1.3. Design Goals and Sources


Ada was designed with three overriding concerns: program reliability and maintenance, programming as a human activity, and efficiency.

The need for languages that promote reliability and simplify maintenance is well established. Hence emphasis was placed on program readability over ease of writing. For example, the rules of the language require that program variables be explicitly declared and that their type be specified. Since the type of a variable is invariant, compilers can ensure that operations on variables are compatible with the properties intended for objects of the type. Furthermore, error-prone notations have been avoided, and the syntax of the language avoids the use of encoded forms in favor of more English-like constructs. Finally, the language offers support for separate compilation of program units in a way that facilitates program development and maintenance, and which provides the same degree of checking between units as within a unit.

Concern for the human programmer was also stressed during the design. Above all, an attempt was made to keep the language as small as possible, given the ambitious nature of the application domain. We have attempted to cover this domain with a small number of underlying concepts integrated in a consistent and systematic way. Nevertheless we have tried to avoid the pitfalls of excessive involution, and in the constant search for simpler designs we have tried to provide language constructs that correspond intuitively to what the users will normally expect.

Like many other human activities, the development of programs is becoming ever more decentralized and distributed. Consequently, the ability to assemble a program from independently produced software components has been a central idea in this design. The concepts of packages, of private types, and of generic units are directly related to this idea, which has ramifications in many other aspects of the language.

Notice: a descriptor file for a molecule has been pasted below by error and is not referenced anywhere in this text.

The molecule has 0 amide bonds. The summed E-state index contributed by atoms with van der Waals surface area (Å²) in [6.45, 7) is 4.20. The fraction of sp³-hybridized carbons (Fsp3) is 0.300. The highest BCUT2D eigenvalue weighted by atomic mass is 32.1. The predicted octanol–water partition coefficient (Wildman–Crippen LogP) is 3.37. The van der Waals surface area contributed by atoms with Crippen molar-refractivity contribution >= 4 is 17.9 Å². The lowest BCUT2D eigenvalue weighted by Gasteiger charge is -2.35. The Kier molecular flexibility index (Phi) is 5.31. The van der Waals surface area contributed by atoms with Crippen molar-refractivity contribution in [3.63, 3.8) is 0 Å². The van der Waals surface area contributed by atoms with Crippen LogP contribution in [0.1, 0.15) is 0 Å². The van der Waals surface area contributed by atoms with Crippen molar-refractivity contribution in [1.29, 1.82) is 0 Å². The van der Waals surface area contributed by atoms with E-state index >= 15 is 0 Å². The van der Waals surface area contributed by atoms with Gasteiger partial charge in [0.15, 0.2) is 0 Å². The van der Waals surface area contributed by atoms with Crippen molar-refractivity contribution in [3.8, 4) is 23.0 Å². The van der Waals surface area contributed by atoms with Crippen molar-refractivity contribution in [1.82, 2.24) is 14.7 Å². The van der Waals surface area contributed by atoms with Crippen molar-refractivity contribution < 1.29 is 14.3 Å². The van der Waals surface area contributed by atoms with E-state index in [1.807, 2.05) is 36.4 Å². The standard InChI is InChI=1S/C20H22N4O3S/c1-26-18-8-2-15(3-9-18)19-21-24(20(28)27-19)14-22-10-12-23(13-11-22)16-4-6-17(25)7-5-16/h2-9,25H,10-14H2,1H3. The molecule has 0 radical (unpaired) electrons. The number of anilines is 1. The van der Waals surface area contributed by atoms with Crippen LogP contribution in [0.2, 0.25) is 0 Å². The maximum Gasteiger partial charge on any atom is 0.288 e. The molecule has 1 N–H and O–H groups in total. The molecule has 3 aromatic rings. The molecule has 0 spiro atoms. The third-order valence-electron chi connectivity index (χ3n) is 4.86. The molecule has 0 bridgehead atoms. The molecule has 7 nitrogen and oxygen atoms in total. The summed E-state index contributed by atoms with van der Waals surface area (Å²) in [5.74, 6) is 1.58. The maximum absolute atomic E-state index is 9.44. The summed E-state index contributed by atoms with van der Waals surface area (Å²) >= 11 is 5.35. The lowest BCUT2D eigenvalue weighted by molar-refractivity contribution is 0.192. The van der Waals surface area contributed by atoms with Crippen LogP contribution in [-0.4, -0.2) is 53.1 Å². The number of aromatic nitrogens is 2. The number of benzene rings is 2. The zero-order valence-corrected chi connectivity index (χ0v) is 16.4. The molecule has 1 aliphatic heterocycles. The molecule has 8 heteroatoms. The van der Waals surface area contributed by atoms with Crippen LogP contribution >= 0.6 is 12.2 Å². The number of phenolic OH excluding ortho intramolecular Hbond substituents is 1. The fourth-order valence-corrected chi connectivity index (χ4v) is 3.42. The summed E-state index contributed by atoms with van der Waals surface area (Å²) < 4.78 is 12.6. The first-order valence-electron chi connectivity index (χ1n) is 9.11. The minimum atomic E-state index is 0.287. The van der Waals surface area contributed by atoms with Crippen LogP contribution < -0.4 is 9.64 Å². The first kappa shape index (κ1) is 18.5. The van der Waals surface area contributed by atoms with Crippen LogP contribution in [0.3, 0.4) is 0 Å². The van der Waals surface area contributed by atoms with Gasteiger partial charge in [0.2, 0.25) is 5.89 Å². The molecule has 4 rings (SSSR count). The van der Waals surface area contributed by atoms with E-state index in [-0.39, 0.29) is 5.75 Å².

No language can avoid the problem of efficiency. Languages that require over-elaborate compilers, or that lead to the inefficient use of storage or execution time, force these inefficiencies on all machines and on all programs. Every construct of the language was examined in the light of present implementation techniques. Any proposed construct whose implementation was unclear or that required excessive machine resources was rejected.

None of the above design goals was considered as achievable after the fact. The design goals drove the entire design process from the beginning.

A perpetual difficulty in language design is that one must both identify the capabilities required by the application domain and design language features that provide these capabilities. The difficulty existed in this design, although to a lesser degree than usual because of the Steelman requirements. These requirements often simplified the design process by allowing it to concentrate on the design of a given system providing a well defined set of capabilities, rather than on the definition of the capabilities themselves.

Another significant simplification of the design work resulted from earlier experience acquired by several successful Pascal derivatives developed with similar goals. These are the languages Euclid, Lis, Mesa, Modula, and Sue. Many of the key ideas and syntactic forms developed in these languages have counterparts in Ada. Several existing languages such as Algol 68 and Simula, and also recent research languages such as Alphard and Clu, influenced this language in several respects, although to a lesser degree than did the Pascal family.

Finally, the evaluation reports received on an earlier formulation (the Green language), and on alternative proposals (the Red, Blue, and Yellow languages), the language reviews that took place at different stages of this project, and the thousands of comments received from fifteen different countries during the preliminary stages of the Ada design and during the ANSI canvass, all had a significant impact on the standard definition of the language.